LAWRENCE, Kan. (AP) — Being the point guard of Kansas comes with scrutiny.
It's just like being the quarterback at Florida under Steve Spurrier, or the running back at Southern California during the eras of O.J. Simpson, Marcus Allen and Reggie Bush.
Tyshawn Taylor isn't worried about his doubters, though, and there are plenty of them. The most polarizing player to suit up at Allen Fieldhouse in years is universally loved or loathed depending on the day — and the performance — by one of college hoops' most passionate fan bases.
These days it's been nothing but love.
Taylor has scored 28 points the past two games, including the seventh-ranked Jayhawks' rout of No. 3 Baylor on Monday. The two big games have boosted his average to 16.2 points while also cutting into some of the criticism that he's received.
"I hear it, I see it. It is what it is," he said. "It's going to keep coming — it's probably going to come more now because I'm playing better. I'm going to keep trying to play better."
Taylor hasn't changed his shot. The mechanics are all the same. He's just knocking down shots at a greater rate, which has given him more confidence.
The basket seems bigger, and every shot looks as if it's going in.
On Monday, Taylor was voted Big 12 Player of the Week, one week after teammate Travis Releford was given the honor. It was Taylor's first weekly award since he was the newcomer of the week his freshman season, back where there were expectations of greatness.
An unsteady couple of years that included landing in coach Bill Self's doghouse for several incidents tempered some of the expectations. But they've come roaring back with a vengeance this season.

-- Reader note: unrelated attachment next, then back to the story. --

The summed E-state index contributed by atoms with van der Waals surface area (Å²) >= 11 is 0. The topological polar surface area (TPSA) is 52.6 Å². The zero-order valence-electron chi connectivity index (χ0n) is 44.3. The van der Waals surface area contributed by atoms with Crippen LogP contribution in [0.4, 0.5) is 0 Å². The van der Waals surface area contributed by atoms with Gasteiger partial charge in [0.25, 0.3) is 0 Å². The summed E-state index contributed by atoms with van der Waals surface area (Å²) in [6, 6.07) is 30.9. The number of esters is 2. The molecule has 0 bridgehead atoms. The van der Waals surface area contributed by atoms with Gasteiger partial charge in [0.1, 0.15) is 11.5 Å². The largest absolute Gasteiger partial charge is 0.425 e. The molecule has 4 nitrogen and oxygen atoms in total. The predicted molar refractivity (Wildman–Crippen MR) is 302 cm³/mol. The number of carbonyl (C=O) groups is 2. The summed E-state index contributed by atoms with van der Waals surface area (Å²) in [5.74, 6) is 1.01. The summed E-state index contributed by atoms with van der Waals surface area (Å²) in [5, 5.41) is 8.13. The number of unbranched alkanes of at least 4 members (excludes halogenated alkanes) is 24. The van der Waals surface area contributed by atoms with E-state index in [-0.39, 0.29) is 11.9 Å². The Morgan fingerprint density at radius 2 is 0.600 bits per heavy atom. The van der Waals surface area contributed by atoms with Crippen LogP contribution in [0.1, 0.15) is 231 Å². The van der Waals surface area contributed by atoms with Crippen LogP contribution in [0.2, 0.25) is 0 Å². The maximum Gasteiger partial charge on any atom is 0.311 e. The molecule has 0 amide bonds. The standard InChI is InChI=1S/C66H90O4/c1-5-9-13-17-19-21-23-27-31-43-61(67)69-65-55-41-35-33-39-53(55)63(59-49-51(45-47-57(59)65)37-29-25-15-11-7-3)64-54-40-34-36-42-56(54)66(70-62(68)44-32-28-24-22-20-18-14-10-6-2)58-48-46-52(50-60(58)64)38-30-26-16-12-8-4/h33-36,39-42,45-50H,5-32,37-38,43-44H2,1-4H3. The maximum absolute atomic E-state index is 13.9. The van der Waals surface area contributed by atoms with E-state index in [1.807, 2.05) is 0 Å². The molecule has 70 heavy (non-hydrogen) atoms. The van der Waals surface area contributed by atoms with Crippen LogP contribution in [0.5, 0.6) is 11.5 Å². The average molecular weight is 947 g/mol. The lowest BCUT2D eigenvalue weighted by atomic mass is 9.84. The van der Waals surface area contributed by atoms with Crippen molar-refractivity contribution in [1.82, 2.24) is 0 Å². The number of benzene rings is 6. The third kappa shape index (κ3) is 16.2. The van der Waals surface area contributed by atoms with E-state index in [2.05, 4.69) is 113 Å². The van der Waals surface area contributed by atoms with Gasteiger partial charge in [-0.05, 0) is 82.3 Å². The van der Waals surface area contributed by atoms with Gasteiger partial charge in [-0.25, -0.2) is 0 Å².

Taylor is just letting the scoring come to him, and Self has taken notice.
"I'm biased, but I've said all along he's one of the best," Self said. "Talent-wise he's one of the top five guards in the country. He doesn't always play to his talent, but when he plays to his talent, his ceiling is way up here and we've seen that the last couple of games."
It hasn't just been his production on offense that has received attention, but also his defense and decision-making. He helped shut down Baylor's Pierre Jackson and has cut down on his turnovers, one of the biggest criticisms of his game.
"I'm trying to attack when I see openings and make plays when I can," Taylor said. "It's part of our offense for me to come off ball screens. I think that's where I do well at and I can get to the paint. Coach Self does a good job of opening up the court for me."
Taylor knows that it takes more than two solid performances to win over everyone, and that may never happen. After all, he's already on the back half of his senior season.
But the fact remains that now, after more than a hundred games and practices too numerous to count, things seem to be clicking heading into Saturday's game at Texas.
"That's what my focus is," Taylor said. "I just want to keep working the same practice and coming in with a good attitude every day, working hard and trying to get better, not like, 'I scored 28, I'm a good player.' I'm trying to continue to get better."
Self isn't sure that Taylor can play much better than he has been, though he refuses to put a ceiling on anyone. The attacking guard can still involve his teammates more, and he's still averaging more than four turnovers per game.
But right now, Self would be hard-pressed to trade him for anyone.
So would many Kansas fans.
''I'm not trying to please every fan," Taylor said. "I've got a job to do and I'm trying to do that."